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kenmorefield

Shakespeare Uncovered

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I got a screener for Volume 3, and I dig it. The episode on The Merchant of Venice is hosted by F. Murray Abraham and features clips from film and stage productions, interviews with actors and academics. (I always wondered what Stephen Greenblatt looked like.) 

it's the same model as A&E's old "Great Books" but with higher production values and some real talent. Yes, the themes should be pretty familiar to Shakespeare students, but it is still fun to hear those more knowledgeable than us (or than me anyway) discuss them: is Antonio gay? is Shylock sympathetic or a caricature? why is this called a comedy?

Helen Hunt hosts Much Ado, Brian Cox does Julius Caesar, etc. 

It's on the PBS label, so I assume Series 1 and 2 have been broadcast, but I don't remember seeing them. I enjoy when PBS does educational--there is enough there to keep the academics engaged while really laying out the plays for the beginners.

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Volume 3 has been or is now being broadcast on WUNC--PBS for North Carolina. I made a point of recording the Much Ado episode, as it is one of my favorite plays, and enjoyed it very much. The Campbell Library has vols.1-2 on DVD, and I own vol. 2 (Hamlet/Richard II/Macbeth/Twelfth Night & As You Like It/The Tempest/Henry IV & Henry V) if you want to borrow it. The weak point of vol. 2, unfortunately, is Derek Jacobi on Richard II, as he spends too much time on largely discredited "Shakespeare was really someone else" hypotheses.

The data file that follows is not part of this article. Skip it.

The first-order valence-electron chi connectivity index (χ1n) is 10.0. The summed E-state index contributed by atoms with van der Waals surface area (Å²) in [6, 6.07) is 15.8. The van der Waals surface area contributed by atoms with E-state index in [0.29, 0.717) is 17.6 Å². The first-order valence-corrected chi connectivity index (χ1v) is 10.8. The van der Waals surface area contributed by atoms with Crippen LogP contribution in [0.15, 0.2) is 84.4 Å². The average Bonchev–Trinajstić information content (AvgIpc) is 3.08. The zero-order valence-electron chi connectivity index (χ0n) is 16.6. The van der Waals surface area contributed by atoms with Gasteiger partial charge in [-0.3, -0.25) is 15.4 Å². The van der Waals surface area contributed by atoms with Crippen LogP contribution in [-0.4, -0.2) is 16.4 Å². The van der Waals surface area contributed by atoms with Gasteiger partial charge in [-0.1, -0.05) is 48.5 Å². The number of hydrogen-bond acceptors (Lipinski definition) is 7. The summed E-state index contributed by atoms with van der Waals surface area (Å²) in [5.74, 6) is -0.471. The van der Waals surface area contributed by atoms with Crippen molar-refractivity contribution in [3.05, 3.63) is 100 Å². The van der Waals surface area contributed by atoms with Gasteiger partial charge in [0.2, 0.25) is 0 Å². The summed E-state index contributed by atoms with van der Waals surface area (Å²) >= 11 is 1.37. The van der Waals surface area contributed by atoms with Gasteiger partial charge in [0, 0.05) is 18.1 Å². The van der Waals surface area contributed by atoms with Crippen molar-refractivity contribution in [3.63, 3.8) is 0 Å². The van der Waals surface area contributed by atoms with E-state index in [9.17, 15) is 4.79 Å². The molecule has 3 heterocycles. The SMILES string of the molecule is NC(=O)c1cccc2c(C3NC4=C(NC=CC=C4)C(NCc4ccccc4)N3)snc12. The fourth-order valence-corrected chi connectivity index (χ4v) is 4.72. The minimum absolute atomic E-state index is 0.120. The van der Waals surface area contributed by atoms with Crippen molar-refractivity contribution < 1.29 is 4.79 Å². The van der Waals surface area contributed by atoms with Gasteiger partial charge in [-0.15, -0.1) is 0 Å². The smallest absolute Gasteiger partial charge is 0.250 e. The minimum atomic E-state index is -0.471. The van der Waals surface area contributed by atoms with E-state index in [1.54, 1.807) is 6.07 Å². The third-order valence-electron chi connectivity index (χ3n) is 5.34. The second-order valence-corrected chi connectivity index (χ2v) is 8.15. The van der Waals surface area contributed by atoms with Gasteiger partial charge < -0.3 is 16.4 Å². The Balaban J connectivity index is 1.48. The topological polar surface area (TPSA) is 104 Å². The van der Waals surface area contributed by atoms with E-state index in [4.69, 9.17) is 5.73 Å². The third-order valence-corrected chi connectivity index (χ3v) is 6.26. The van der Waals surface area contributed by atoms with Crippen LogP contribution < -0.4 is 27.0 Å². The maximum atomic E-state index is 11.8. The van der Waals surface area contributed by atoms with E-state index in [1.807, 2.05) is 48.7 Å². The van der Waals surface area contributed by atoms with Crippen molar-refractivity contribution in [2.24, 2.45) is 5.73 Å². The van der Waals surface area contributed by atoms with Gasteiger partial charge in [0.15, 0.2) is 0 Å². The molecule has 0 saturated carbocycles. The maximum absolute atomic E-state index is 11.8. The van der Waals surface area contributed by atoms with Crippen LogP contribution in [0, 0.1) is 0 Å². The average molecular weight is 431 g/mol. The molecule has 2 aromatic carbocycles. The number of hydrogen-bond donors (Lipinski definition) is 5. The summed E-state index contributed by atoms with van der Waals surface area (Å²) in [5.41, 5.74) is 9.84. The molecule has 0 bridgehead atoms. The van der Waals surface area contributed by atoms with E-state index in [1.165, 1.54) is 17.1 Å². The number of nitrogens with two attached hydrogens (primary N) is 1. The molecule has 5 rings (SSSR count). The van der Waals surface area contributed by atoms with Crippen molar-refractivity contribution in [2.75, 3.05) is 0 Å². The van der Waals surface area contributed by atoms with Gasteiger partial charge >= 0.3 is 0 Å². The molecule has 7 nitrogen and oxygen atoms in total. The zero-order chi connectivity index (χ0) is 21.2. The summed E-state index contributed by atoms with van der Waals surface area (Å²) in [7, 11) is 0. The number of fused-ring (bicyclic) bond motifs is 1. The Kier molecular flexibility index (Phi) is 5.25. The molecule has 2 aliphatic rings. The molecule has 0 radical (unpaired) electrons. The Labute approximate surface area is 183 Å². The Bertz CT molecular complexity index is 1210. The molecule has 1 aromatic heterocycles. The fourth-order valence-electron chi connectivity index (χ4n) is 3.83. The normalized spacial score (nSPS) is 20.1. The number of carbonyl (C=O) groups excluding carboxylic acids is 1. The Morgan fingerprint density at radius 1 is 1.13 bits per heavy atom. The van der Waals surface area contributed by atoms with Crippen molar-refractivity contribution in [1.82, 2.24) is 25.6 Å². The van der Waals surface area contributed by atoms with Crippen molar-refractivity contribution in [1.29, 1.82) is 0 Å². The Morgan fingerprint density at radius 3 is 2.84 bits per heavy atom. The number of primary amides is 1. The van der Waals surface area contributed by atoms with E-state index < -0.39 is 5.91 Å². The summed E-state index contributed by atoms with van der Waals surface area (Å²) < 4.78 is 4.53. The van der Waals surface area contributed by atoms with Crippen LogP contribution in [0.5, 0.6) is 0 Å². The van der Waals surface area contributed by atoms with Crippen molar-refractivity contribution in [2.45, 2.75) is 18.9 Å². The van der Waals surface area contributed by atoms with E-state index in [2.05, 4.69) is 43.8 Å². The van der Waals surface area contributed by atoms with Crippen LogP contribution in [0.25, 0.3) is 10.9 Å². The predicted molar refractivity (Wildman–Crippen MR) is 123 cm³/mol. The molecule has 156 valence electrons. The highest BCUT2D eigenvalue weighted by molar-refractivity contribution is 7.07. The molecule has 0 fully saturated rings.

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I started with Helen Hunt hosting Much Ado. I have never read the play and saw a stage production a long time ago when I was too young to follow along. With that said, I think PBS did a very good job with this episode because it made me want to read the play, and see productions of it (granted, I am a fan of Shakespeare, so perhaps it would have been less effective on someone who has no interest in The Bard...) 

I thought they did a particularly good job with their montage of all the productions of Much Ado (both cinematic and stage). It made me want to see all of them! The episode mostly interviews actors who have undertaken roles in the play, which is totally okay. Still, I would have liked to have seen more discussion with Shakespeare critics/literary theory on Shakespeare. 

Overall, an educational, enjoyable time spent on the series! 

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